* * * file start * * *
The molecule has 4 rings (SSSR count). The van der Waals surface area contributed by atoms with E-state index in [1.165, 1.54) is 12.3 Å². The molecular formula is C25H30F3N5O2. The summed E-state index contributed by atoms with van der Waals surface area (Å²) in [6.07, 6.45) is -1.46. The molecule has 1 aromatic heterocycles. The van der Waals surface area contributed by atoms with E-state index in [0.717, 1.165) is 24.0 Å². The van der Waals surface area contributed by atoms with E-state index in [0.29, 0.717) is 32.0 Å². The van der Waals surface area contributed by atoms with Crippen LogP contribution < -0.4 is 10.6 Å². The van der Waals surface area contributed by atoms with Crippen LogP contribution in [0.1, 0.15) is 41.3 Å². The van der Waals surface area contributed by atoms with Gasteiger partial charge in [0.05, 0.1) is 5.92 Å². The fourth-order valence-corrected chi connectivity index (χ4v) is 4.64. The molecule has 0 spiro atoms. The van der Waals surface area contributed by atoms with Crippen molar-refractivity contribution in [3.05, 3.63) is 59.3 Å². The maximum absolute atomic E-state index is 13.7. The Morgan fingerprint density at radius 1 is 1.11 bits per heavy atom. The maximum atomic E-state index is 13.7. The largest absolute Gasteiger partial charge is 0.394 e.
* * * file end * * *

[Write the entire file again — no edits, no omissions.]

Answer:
The molecule has 4 rings (SSSR count). The van der Waals surface area contributed by atoms with E-state index in [1.165, 1.54) is 12.3 Å². The molecular formula is C25H30F3N5O2. The summed E-state index contributed by atoms with van der Waals surface area (Å²) in [6.07, 6.45) is -1.46. The molecule has 1 aromatic heterocycles. The van der Waals surface area contributed by atoms with E-state index in [0.717, 1.165) is 24.0 Å². The van der Waals surface area contributed by atoms with E-state index in [0.29, 0.717) is 32.0 Å². The van der Waals surface area contributed by atoms with Crippen LogP contribution < -0.4 is 10.6 Å². The van der Waals surface area contributed by atoms with Crippen LogP contribution in [0.1, 0.15) is 41.3 Å². The van der Waals surface area contributed by atoms with Gasteiger partial charge in [0.05, 0.1) is 5.92 Å². The fourth-order valence-corrected chi connectivity index (χ4v) is 4.64. The molecule has 0 spiro atoms. The van der Waals surface area contributed by atoms with Crippen molar-refractivity contribution in [3.05, 3.63) is 59.3 Å². The maximum absolute atomic E-state index is 13.7. The Morgan fingerprint density at radius 1 is 1.11 bits per heavy atom. The maximum atomic E-state index is 13.7. The largest absolute Gasteiger partial charge is 0.394 e.